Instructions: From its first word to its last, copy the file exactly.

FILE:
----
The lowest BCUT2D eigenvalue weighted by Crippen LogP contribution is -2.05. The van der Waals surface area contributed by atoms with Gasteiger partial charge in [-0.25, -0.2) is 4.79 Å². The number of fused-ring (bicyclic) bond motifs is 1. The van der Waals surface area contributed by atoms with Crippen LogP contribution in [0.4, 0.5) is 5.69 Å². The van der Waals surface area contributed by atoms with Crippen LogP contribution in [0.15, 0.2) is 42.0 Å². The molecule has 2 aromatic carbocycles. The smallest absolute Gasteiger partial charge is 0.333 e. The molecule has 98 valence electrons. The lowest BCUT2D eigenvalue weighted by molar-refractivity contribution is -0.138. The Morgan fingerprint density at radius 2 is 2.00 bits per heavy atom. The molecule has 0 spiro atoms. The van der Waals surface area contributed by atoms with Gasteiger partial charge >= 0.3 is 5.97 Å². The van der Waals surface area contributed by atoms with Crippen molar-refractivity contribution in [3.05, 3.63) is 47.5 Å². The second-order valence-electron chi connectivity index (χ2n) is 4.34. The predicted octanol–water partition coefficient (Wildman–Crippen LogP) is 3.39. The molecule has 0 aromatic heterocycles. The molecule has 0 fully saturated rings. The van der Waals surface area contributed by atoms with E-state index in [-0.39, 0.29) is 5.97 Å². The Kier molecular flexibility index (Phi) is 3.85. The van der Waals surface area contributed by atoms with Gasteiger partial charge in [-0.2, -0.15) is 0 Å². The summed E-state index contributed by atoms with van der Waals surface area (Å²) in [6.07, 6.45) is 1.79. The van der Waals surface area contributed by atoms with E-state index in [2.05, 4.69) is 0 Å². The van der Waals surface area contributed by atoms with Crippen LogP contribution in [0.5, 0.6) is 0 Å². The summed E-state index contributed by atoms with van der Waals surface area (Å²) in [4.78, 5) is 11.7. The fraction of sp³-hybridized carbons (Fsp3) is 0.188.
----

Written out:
The lowest BCUT2D eigenvalue weighted by Crippen LogP contribution is -2.05. The van der Waals surface area contributed by atoms with Gasteiger partial charge in [-0.25, -0.2) is 4.79 Å². The number of fused-ring (bicyclic) bond motifs is 1. The van der Waals surface area contributed by atoms with Crippen LogP contribution in [0.4, 0.5) is 5.69 Å². The van der Waals surface area contributed by atoms with Crippen LogP contribution in [0.15, 0.2) is 42.0 Å². The molecule has 2 aromatic carbocycles. The smallest absolute Gasteiger partial charge is 0.333 e. The molecule has 98 valence electrons. The lowest BCUT2D eigenvalue weighted by molar-refractivity contribution is -0.138. The Morgan fingerprint density at radius 2 is 2.00 bits per heavy atom. The molecule has 0 spiro atoms. The van der Waals surface area contributed by atoms with Gasteiger partial charge >= 0.3 is 5.97 Å². The van der Waals surface area contributed by atoms with Crippen molar-refractivity contribution in [3.05, 3.63) is 47.5 Å². The second-order valence-electron chi connectivity index (χ2n) is 4.34. The predicted octanol–water partition coefficient (Wildman–Crippen LogP) is 3.39. The molecule has 0 aromatic heterocycles. The molecule has 0 fully saturated rings. The van der Waals surface area contributed by atoms with E-state index in [-0.39, 0.29) is 5.97 Å². The Kier molecular flexibility index (Phi) is 3.85. The van der Waals surface area contributed by atoms with Gasteiger partial charge in [-0.2, -0.15) is 0 Å². The summed E-state index contributed by atoms with van der Waals surface area (Å²) in [6.07, 6.45) is 1.79. The van der Waals surface area contributed by atoms with E-state index in [2.05, 4.69) is 0 Å². The van der Waals surface area contributed by atoms with Crippen LogP contribution in [0.5, 0.6) is 0 Å². The summed E-state index contributed by atoms with van der Waals surface area (Å²) in [4.78, 5) is 11.7. The fraction of sp³-hybridized carbons (Fsp3) is 0.188.